On Mar 10, the Center for the Philosophy of Freedom will host Charles Delmotte, Ghent University doctoral student, as part of the Freedom Center Colloquium Series. His paper is entitled "Wealth Taxes, Capital Gains Taxation and the Right to Private Property: On The Moral Boundaries Of Taxation." (Abstract below.)
Thursday, Mar 10, 12:30-1:45pm, in the Kendrick Room at the Freedom Center, Marshall 280 (right above Paradise Bakery). Feel free to bring lunch.
For further information, please visit the Arizona Freedom Center at http://freedomcenter.arizona.edu/colloquium
In many Western countries tax justice currently fuels the public debate. In the aftermath of Piketty’s Capitalism in the 21st Century, tax law has left the lecture room of legal specialists to attract widespread moral and political interest. Recent findings on growing economic inequality incentivized politicians, international organizations and academics to propose tax reforms. To stop the increasing wealth gap two major reform strategies are put forward: (1) wealth taxes that diminish concentration of wealth by means of a levy on the value of one’s fortune; (2) increasing the capital gains taxation by imposing (additional) fiscal duties on the profits one gains from e.g. real estate, stocks, bonds, intangible assets etc.
However, an integrated view on tax justice does not only depend on the redistributive effects of specific measures; but equally needs to asses taxation policies on their consistency with people’s personal rights. Regarding the impact of particular tax measures on personal (economic) rights, current tax debate has remained rather silent. I aim to fill that gap by analyzing whether the abovementioned proposals are acceptable from the viewpoint of a particular classic liberal right. Moreover this paper will scrutinize both the idea of a wealth tax and a capital gains tax from the perspective of the right to private property. This former right will serve as evaluative basis, for which extensive justification will not be given here.
Classically, the right to property has been presented as a bundle of several incidents, e.g. use, management, income, etc. Over the last 30 years, Anglo-Saxon legal literature has stressed the conceptual disintegration of the right to private property, maintaining that the right to private property has no fixed meaning, and the particular incidents which constitute a person’s claims over a good, are those granted by prevailing legislation. This article wishes to challenge this approach, and will argue that the appearance of complex proprietorial entitlements in legislation, does not exclude the conceptualization of an integrated (prior) moral right. My means of a personal analysis, I will show that a particular hierarchy can be envisaged between the respective incidents that construct a traditional moral right to property.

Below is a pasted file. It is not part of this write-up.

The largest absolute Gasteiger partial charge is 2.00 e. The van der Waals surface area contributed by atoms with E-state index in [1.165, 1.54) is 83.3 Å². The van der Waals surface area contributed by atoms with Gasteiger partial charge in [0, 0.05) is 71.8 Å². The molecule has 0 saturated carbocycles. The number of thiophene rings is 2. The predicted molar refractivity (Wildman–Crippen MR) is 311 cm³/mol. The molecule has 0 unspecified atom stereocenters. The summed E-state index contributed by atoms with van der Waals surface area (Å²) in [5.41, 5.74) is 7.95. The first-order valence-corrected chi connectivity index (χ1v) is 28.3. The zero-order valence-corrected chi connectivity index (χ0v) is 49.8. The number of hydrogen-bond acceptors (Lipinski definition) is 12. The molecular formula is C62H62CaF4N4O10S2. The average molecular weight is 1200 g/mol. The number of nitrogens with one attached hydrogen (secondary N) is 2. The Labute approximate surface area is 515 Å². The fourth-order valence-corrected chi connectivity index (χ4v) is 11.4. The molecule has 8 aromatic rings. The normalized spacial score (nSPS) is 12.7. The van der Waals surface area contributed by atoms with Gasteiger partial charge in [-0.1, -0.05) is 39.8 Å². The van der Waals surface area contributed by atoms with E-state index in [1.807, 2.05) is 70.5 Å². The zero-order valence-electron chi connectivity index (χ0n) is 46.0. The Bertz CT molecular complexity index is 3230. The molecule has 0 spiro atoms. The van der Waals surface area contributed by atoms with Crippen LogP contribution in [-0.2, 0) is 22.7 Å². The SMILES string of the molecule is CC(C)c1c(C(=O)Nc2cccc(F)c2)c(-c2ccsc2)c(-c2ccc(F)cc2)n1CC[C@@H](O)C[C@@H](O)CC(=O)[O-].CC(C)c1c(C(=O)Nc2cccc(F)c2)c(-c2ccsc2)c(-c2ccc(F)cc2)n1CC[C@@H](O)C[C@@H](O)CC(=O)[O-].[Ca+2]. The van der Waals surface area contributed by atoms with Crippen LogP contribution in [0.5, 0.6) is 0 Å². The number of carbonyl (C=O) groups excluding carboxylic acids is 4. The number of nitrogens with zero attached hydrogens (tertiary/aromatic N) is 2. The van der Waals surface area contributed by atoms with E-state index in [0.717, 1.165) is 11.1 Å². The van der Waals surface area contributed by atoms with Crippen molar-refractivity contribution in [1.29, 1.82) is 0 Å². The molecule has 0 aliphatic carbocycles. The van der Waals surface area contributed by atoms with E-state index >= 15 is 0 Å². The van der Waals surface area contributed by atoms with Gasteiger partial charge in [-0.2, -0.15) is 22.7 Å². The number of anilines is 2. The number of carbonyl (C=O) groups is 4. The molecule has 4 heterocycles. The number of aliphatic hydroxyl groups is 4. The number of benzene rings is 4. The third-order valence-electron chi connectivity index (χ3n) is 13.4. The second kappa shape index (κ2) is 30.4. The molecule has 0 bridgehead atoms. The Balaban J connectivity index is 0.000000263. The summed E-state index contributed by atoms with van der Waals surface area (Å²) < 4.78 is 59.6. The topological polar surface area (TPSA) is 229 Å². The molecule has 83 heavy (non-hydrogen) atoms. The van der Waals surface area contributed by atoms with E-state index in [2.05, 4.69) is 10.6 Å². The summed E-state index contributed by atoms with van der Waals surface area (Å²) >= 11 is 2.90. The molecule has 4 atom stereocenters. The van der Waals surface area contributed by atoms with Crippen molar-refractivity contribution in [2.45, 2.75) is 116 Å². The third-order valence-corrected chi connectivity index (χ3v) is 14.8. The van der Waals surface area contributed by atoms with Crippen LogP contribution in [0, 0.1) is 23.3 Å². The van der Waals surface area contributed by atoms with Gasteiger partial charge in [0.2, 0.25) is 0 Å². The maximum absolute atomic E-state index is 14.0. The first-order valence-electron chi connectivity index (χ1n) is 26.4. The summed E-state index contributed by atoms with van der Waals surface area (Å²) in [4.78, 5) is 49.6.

The former framework will be used to elucidate that wealth taxes target the most evident and quintessential aspect within that hierarchy : the right to possession. Since wealth taxes indeed penetrate the very foundation of property, I will show they nullify the right as such. On the other hand, I will exhibit that capital gains taxation respects several essential incidents of the right to private property and only relate to an additional aspect – income. Therefore, capital gains taxation can be qualified as a lesser infringement, and a measure which is sensibly more compatible with the crux of people’s claims over their goods.